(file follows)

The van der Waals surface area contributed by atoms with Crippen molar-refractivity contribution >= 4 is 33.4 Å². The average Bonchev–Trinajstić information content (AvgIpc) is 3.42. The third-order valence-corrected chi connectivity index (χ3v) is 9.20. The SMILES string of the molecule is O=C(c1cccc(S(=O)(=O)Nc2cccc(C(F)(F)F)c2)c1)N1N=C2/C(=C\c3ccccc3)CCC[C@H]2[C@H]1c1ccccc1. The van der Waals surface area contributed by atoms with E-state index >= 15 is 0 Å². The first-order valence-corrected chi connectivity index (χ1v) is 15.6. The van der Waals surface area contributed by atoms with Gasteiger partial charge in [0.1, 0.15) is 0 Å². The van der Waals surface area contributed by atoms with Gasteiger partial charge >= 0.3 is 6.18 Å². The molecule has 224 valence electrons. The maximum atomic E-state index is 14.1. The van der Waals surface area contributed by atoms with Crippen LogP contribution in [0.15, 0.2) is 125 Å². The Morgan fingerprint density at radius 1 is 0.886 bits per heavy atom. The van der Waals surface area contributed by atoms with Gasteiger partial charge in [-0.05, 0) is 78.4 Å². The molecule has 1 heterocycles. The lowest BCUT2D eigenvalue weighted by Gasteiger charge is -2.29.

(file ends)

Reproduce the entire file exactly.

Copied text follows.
The van der Waals surface area contributed by atoms with Crippen molar-refractivity contribution >= 4 is 33.4 Å². The average Bonchev–Trinajstić information content (AvgIpc) is 3.42. The third-order valence-corrected chi connectivity index (χ3v) is 9.20. The SMILES string of the molecule is O=C(c1cccc(S(=O)(=O)Nc2cccc(C(F)(F)F)c2)c1)N1N=C2/C(=C\c3ccccc3)CCC[C@H]2[C@H]1c1ccccc1. The van der Waals surface area contributed by atoms with E-state index >= 15 is 0 Å². The first-order valence-corrected chi connectivity index (χ1v) is 15.6. The van der Waals surface area contributed by atoms with Gasteiger partial charge in [0.1, 0.15) is 0 Å². The van der Waals surface area contributed by atoms with Gasteiger partial charge >= 0.3 is 6.18 Å². The molecule has 224 valence electrons. The maximum atomic E-state index is 14.1. The van der Waals surface area contributed by atoms with Crippen LogP contribution in [0.15, 0.2) is 125 Å². The Morgan fingerprint density at radius 1 is 0.886 bits per heavy atom. The van der Waals surface area contributed by atoms with Gasteiger partial charge in [-0.05, 0) is 78.4 Å². The molecule has 1 heterocycles. The lowest BCUT2D eigenvalue weighted by Gasteiger charge is -2.29.